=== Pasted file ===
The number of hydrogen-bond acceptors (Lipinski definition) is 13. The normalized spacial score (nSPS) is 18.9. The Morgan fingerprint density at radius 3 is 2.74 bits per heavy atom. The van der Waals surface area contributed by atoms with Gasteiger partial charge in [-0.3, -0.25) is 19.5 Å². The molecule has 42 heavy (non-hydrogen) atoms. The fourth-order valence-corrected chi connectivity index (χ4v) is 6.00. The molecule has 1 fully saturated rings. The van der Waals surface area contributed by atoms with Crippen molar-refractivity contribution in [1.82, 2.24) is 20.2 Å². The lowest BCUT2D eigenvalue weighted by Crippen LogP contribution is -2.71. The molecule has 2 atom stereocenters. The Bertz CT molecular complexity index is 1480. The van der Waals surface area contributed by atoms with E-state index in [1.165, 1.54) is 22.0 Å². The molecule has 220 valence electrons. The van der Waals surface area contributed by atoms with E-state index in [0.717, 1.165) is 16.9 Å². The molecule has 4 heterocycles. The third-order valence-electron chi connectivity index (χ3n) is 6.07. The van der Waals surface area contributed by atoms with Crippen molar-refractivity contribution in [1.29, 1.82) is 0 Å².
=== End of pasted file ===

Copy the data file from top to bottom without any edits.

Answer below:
The number of hydrogen-bond acceptors (Lipinski definition) is 13. The normalized spacial score (nSPS) is 18.9. The Morgan fingerprint density at radius 3 is 2.74 bits per heavy atom. The van der Waals surface area contributed by atoms with Gasteiger partial charge in [-0.3, -0.25) is 19.5 Å². The molecule has 42 heavy (non-hydrogen) atoms. The fourth-order valence-corrected chi connectivity index (χ4v) is 6.00. The molecule has 1 fully saturated rings. The van der Waals surface area contributed by atoms with Crippen molar-refractivity contribution in [1.82, 2.24) is 20.2 Å². The lowest BCUT2D eigenvalue weighted by Crippen LogP contribution is -2.71. The molecule has 2 atom stereocenters. The Bertz CT molecular complexity index is 1480. The van der Waals surface area contributed by atoms with E-state index in [1.165, 1.54) is 22.0 Å². The molecule has 220 valence electrons. The van der Waals surface area contributed by atoms with E-state index in [0.717, 1.165) is 16.9 Å². The molecule has 4 heterocycles. The third-order valence-electron chi connectivity index (χ3n) is 6.07. The van der Waals surface area contributed by atoms with Crippen molar-refractivity contribution in [1.29, 1.82) is 0 Å².